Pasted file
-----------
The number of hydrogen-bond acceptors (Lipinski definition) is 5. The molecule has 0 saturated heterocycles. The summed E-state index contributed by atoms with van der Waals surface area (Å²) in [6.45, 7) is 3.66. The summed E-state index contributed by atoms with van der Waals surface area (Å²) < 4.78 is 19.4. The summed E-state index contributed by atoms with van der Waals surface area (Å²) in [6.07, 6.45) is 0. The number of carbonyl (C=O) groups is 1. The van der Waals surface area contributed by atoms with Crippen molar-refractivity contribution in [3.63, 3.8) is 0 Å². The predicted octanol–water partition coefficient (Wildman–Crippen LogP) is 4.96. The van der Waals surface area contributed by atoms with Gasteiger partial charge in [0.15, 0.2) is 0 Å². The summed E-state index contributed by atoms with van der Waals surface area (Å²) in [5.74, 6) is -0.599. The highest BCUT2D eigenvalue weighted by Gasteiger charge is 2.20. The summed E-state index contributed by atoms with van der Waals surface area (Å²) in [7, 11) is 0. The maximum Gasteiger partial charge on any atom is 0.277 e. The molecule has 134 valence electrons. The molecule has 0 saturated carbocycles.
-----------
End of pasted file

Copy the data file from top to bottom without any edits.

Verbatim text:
The number of hydrogen-bond acceptors (Lipinski definition) is 5. The molecule has 0 saturated heterocycles. The summed E-state index contributed by atoms with van der Waals surface area (Å²) in [6.45, 7) is 3.66. The summed E-state index contributed by atoms with van der Waals surface area (Å²) < 4.78 is 19.4. The summed E-state index contributed by atoms with van der Waals surface area (Å²) in [6.07, 6.45) is 0. The number of carbonyl (C=O) groups is 1. The van der Waals surface area contributed by atoms with Crippen molar-refractivity contribution in [3.63, 3.8) is 0 Å². The predicted octanol–water partition coefficient (Wildman–Crippen LogP) is 4.96. The van der Waals surface area contributed by atoms with Gasteiger partial charge in [0.15, 0.2) is 0 Å². The summed E-state index contributed by atoms with van der Waals surface area (Å²) in [5.74, 6) is -0.599. The highest BCUT2D eigenvalue weighted by Gasteiger charge is 2.20. The summed E-state index contributed by atoms with van der Waals surface area (Å²) in [7, 11) is 0. The maximum Gasteiger partial charge on any atom is 0.277 e. The molecule has 134 valence electrons. The molecule has 0 saturated carbocycles.